Virginia AG Admits He Wore Blackface at College Party

Jack Crowe

Virginia attorney general Mark Herring, who would assume the governorship should Governor Ralph Northam and Lieutenant Governor Justin Fairfax resign due to their own scandals, admitted Wednesday that he wore blackface at a college party in 1980.

“In 1980, when I was a 19-year-old undergraduate in college, some friends suggested we attend a party dressed like rappers we listened to at the time, like Kurtis Blow and perform a song,” Herring wrote in a statement. “It sounds ridiculous even now writing it. But because of our ignorance and glib attitudes — and because we did not have an appreciation for the experience and perspective of others — we dressed up and put on wigs and brown makeup.”


Herring’s revelation is the latest in a string of scandals that have embroiled Virginia Democrats in recent days.

Prominent national and Virginia Democrats began calling for Governor Northam’s resignation on Friday, after the emergence of a photo, featured on his 1984 medical-school-yearbook page, that depicts two men, one wearing a Ku Klux Klan costume and the other in blackface.

After initially apologizing and conceding that he did appear in the picture, Northam reversed himself during a Saturday afternoon press conference in which he denied appearing in the photo but admitted to donning blackface on a separate occasion while in college. He has refused to step down despite a near-unanimous consensus among his fellow Democrats that his continued service would harm the commonwealth.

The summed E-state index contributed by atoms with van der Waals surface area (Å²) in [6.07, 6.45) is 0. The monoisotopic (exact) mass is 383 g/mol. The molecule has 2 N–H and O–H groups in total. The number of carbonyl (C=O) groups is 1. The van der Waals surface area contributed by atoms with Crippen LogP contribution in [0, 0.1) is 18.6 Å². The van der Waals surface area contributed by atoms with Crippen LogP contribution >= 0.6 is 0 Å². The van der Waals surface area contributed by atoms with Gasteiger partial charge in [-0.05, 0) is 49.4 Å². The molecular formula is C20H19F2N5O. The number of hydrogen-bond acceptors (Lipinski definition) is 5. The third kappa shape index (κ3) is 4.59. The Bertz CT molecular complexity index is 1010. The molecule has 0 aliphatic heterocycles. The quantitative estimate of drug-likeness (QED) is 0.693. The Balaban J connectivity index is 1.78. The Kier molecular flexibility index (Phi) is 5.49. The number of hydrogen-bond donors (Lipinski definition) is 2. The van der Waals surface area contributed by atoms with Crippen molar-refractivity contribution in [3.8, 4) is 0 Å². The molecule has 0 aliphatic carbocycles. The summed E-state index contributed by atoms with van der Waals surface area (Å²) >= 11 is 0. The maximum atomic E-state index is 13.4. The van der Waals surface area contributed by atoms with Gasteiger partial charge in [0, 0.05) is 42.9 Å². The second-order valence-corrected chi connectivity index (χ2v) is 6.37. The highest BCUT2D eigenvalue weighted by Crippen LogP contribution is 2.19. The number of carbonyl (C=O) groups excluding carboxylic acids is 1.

Lieutenant Governor Fairfax, who appeared poised to succeed Northam, was then accused of sexual assault in a Sunday night blog post on Big League Politics, the same outlet that first published Northam’s yearbook photo. Vanessa Tyson, a California politics professor, claims Fairfax forced her to perform oral sex on him while the pair were in a Boston hotel room during the 2004 Democratic National Convention.

In a statement responding to the allegations, Fairfax claimed the interaction was consensual and cited the Washington Post‘srefusal to publish Tyson’s account as evidence of his innocence.

The Virginia Democratic party said in a Tuesday statement that the allegations deserve to be treated with “profound gravity” and vowed to continue to look into Tyson’s claims.


The majority of Democratic lawmakers, however, refused to comment when asked about the allegations on Capitol Hill this week.

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